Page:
19. Simunek J, Hopmans JW (2009) Modeling compensated root water and nutrient uptake. Ecological Modelling 220: 505-521.
  20. Ge Ling, Aly I E1-Kadi (1998) A lumped parameter model for nitrogen transformation in the unsaturated zone. Water Resources Resesearch 34: 203-212.
  21. Kadlec RH, Knight RL (1996) Treatment wetlands CRC Press, Boca Raton, FL, USA.
  22. Grosse W, Wissing F, Perfler R, et al. (1999) Biotechnological approach to water quality improvement in tropical and subtropical areas for reuse and rehabilitation of aquatic ecosystems. Cologne, Germany.
  23. Van Genuchten M (1980) A closed-form equation for predicting the hydraulic conductivity of unsaturated soils. Soil Sci Soc Am J 44: 892-898.
  24. Bloom SA (2009). Water release curve fitting using CAS. Gainesville, Florida, USA.
  25. Barrow N, Bowden J, Posner A, et al. (1980) Describing the effects of electrolyte on adsorption of phosphate by a variable charge surface. Australian Journal of Soil Research 18: 395-404.
  26. Muwamba A, Nkedi-Kizza P, Morgan KT (2016) Determination of sorption coefficient of phosphorus applied for sugarcane production in southwestern Florida. Journal of Environmental Quality 45: 1760-1768.

Abstract


Laboratory and computer experiments were conducted to 1) determine the effect of supporting electrolyte on mass distribution coefficient (KD) for predicting P movement at 30- and 60-cm soil depths using HYDRUS-1D and 2) compare the temporal P concentrations as a function of soil type. The results on Candler fine sand at Lake Alfred showed that P contents for the KD estimated with 0.01 M KCl and 0.005 M CaCl2 were 10 to 15% higher than those predicted with a KD value measured with fertilizer mixture. The predictions on Immokalee fine sand showed that P contents for the KD estimated with fertilizer mixture and 0.005 M CaCl2 were 12 to 20% higher than those predicted with a KD value measured with 0.01 M KCl. The outputs with KD measured with 0.005 M CaCl2 appear to be close to those predicted with a KD measured with fertilizer mixture on Immokalee fine sand. However, the analysis of the KD values across all electrolytes on the two soils studied revealed that 0.01 M KCl is the electrolyte that yields KD values fairly close to fertilizer mixture on Candler fine sand and would be appropriate to use for the coated sand while 0.005 M CaCl2 was comparable with fertilizer mixture on Immokalee fine sand and would be an appropriate electrolyte to use for such uncoated sands. The results of study will help in improving estimation of KDs and description of P transport in citrus production systems of Florida sandy soils. This would provide necessary information for sustainable environmental management and reduce problems of eutrophication and prevent groundwater contamination.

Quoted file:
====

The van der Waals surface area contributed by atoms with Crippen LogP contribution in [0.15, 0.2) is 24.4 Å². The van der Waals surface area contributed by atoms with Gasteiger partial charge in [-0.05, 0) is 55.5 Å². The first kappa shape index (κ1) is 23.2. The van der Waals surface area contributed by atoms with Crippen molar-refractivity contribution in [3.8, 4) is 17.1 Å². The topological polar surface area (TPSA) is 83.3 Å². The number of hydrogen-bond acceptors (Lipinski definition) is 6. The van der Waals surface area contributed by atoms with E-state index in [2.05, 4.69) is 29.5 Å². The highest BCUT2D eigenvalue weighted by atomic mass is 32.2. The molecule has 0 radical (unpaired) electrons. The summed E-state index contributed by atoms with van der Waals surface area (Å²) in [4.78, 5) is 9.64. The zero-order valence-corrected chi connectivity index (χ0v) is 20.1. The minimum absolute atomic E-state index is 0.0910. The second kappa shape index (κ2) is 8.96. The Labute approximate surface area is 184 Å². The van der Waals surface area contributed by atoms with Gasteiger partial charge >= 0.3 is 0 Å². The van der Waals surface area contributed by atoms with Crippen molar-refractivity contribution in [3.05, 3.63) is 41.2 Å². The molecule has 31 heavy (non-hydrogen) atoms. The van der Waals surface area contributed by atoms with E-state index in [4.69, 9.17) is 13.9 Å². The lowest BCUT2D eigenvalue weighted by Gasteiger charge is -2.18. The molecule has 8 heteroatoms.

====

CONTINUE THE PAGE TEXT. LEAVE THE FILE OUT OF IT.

References

  1. Essington ME (2004) Soil and water chemistry: an integrative approach. CRC Press, Boca Raton, FL.
  2. Singh BB, Jones JP (1975) Use of sorption-isotherms for evaluating potassium requirements of plants. Soil Science Society America Journal 39: 881-886.
  3. Belmont MA, White JR, Reddy KR (2009) Phosphorus Sorption and Potential Phosphorus Storage in Sediments of Lake Istokpoga and the Upper Chain of Lakes, Florida, USA. J Environ Qual 38: 987-996.
  4. RS Bowman, ME Essington, GAO Connor (1981) Soil sorption of nickel-influence of solution composition. Soil Sci Soc Am J 45: 860-865.
  5. DL Sparks, LW Zelazny, DC Marten (1980) Kinetics of potassium exchange in a Paleudult from the coastal-plain of Virginia. Soil Science Society of America Journal 44: 37-40.
  6. WG Harris , RD Rhue, G Kidder, et al. (1996) Phosphorus retention as related to morphology of sandy coastal plain soil materials. Soil Science Society of America Journal 60: 1513-1521.
  7. Zhou M, Li Y (2001) Phosphorus-sorption characteristics of calcareous soils and limestone from the southern Everglades and adjacent farmlands. Soil Science Society of America Journal 65: 1404-1412.